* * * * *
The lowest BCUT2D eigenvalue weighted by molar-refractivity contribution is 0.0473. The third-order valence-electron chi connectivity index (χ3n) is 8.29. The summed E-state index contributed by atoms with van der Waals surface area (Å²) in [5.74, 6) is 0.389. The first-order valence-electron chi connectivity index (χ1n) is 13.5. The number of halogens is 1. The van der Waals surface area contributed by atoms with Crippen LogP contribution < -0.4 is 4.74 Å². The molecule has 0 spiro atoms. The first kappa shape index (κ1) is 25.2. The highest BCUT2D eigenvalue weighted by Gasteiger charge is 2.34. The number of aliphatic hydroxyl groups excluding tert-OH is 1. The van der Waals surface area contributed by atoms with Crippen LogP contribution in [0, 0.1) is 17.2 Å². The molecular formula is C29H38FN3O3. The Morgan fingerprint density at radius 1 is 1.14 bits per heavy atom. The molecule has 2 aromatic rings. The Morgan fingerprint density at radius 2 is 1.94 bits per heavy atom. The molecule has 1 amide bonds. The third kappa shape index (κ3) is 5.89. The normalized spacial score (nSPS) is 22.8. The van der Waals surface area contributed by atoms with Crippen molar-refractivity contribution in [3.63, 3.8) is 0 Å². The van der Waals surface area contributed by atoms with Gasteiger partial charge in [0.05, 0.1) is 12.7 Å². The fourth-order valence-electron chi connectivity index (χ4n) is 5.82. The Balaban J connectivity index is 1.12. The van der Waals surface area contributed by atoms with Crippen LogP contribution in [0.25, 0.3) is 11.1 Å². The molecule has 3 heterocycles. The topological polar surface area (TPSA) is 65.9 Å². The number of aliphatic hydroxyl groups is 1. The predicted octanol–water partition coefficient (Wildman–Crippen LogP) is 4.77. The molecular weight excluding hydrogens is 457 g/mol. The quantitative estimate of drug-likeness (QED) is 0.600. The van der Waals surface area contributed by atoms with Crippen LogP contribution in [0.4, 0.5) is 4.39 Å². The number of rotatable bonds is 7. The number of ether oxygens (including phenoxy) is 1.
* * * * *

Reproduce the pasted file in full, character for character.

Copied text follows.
The lowest BCUT2D eigenvalue weighted by molar-refractivity contribution is 0.0473. The third-order valence-electron chi connectivity index (χ3n) is 8.29. The summed E-state index contributed by atoms with van der Waals surface area (Å²) in [5.74, 6) is 0.389. The first-order valence-electron chi connectivity index (χ1n) is 13.5. The number of halogens is 1. The van der Waals surface area contributed by atoms with Crippen LogP contribution < -0.4 is 4.74 Å². The molecule has 0 spiro atoms. The first kappa shape index (κ1) is 25.2. The highest BCUT2D eigenvalue weighted by Gasteiger charge is 2.34. The number of aliphatic hydroxyl groups excluding tert-OH is 1. The van der Waals surface area contributed by atoms with Crippen LogP contribution in [0, 0.1) is 17.2 Å². The molecular formula is C29H38FN3O3. The Morgan fingerprint density at radius 1 is 1.14 bits per heavy atom. The molecule has 2 aromatic rings. The Morgan fingerprint density at radius 2 is 1.94 bits per heavy atom. The molecule has 1 amide bonds. The third kappa shape index (κ3) is 5.89. The normalized spacial score (nSPS) is 22.8. The van der Waals surface area contributed by atoms with Crippen molar-refractivity contribution in [3.63, 3.8) is 0 Å². The van der Waals surface area contributed by atoms with Gasteiger partial charge in [0.05, 0.1) is 12.7 Å². The fourth-order valence-electron chi connectivity index (χ4n) is 5.82. The Balaban J connectivity index is 1.12. The van der Waals surface area contributed by atoms with Crippen LogP contribution in [0.25, 0.3) is 11.1 Å². The molecule has 3 heterocycles. The topological polar surface area (TPSA) is 65.9 Å². The number of aliphatic hydroxyl groups is 1. The predicted octanol–water partition coefficient (Wildman–Crippen LogP) is 4.77. The molecular weight excluding hydrogens is 457 g/mol. The quantitative estimate of drug-likeness (QED) is 0.600. The van der Waals surface area contributed by atoms with Crippen LogP contribution in [0.4, 0.5) is 4.39 Å². The number of rotatable bonds is 7. The number of ether oxygens (including phenoxy) is 1.